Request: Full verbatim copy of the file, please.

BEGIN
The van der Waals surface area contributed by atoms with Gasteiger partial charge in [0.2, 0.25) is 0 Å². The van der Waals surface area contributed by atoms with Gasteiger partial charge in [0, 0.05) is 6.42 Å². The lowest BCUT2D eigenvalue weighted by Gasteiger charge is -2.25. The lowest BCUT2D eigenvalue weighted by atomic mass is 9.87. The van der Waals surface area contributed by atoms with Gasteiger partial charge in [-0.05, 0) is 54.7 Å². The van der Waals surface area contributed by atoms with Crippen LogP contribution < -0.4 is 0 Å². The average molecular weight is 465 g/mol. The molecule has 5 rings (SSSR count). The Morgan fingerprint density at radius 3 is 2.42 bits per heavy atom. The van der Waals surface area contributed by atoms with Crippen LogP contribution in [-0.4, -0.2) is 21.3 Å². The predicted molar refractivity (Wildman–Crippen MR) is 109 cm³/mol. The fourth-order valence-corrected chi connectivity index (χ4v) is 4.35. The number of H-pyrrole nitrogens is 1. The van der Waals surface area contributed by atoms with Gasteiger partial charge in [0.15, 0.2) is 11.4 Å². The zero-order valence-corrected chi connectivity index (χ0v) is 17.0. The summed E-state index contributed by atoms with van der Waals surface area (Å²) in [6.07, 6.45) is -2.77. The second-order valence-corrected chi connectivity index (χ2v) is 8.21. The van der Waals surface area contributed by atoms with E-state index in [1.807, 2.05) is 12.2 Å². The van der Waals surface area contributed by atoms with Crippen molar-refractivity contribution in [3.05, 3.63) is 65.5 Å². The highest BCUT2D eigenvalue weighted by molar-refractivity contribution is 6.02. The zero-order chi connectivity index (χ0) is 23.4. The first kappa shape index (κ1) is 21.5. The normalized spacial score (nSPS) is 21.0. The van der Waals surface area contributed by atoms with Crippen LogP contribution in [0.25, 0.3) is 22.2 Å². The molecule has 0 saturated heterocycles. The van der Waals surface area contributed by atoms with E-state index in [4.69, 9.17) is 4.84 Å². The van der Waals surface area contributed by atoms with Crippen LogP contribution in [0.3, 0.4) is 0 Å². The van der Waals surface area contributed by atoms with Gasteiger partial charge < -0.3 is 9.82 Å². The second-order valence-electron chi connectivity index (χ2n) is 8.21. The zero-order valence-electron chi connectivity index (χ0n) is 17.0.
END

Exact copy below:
The van der Waals surface area contributed by atoms with Gasteiger partial charge in [0.2, 0.25) is 0 Å². The van der Waals surface area contributed by atoms with Gasteiger partial charge in [0, 0.05) is 6.42 Å². The lowest BCUT2D eigenvalue weighted by Gasteiger charge is -2.25. The lowest BCUT2D eigenvalue weighted by atomic mass is 9.87. The van der Waals surface area contributed by atoms with Gasteiger partial charge in [-0.05, 0) is 54.7 Å². The van der Waals surface area contributed by atoms with Crippen LogP contribution < -0.4 is 0 Å². The average molecular weight is 465 g/mol. The molecule has 5 rings (SSSR count). The Morgan fingerprint density at radius 3 is 2.42 bits per heavy atom. The van der Waals surface area contributed by atoms with Crippen LogP contribution in [-0.4, -0.2) is 21.3 Å². The predicted molar refractivity (Wildman–Crippen MR) is 109 cm³/mol. The fourth-order valence-corrected chi connectivity index (χ4v) is 4.35. The number of H-pyrrole nitrogens is 1. The van der Waals surface area contributed by atoms with Gasteiger partial charge in [0.15, 0.2) is 11.4 Å². The zero-order valence-corrected chi connectivity index (χ0v) is 17.0. The summed E-state index contributed by atoms with van der Waals surface area (Å²) in [6.07, 6.45) is -2.77. The second-order valence-corrected chi connectivity index (χ2v) is 8.21. The van der Waals surface area contributed by atoms with E-state index in [1.807, 2.05) is 12.2 Å². The van der Waals surface area contributed by atoms with Crippen molar-refractivity contribution in [3.05, 3.63) is 65.5 Å². The highest BCUT2D eigenvalue weighted by molar-refractivity contribution is 6.02. The zero-order chi connectivity index (χ0) is 23.4. The first kappa shape index (κ1) is 21.5. The normalized spacial score (nSPS) is 21.0. The van der Waals surface area contributed by atoms with Crippen LogP contribution in [0.25, 0.3) is 22.2 Å². The molecule has 0 saturated heterocycles. The van der Waals surface area contributed by atoms with E-state index in [4.69, 9.17) is 4.84 Å². The van der Waals surface area contributed by atoms with Crippen LogP contribution in [0.3, 0.4) is 0 Å². The van der Waals surface area contributed by atoms with Gasteiger partial charge < -0.3 is 9.82 Å². The second-order valence-electron chi connectivity index (χ2n) is 8.21. The zero-order valence-electron chi connectivity index (χ0n) is 17.0.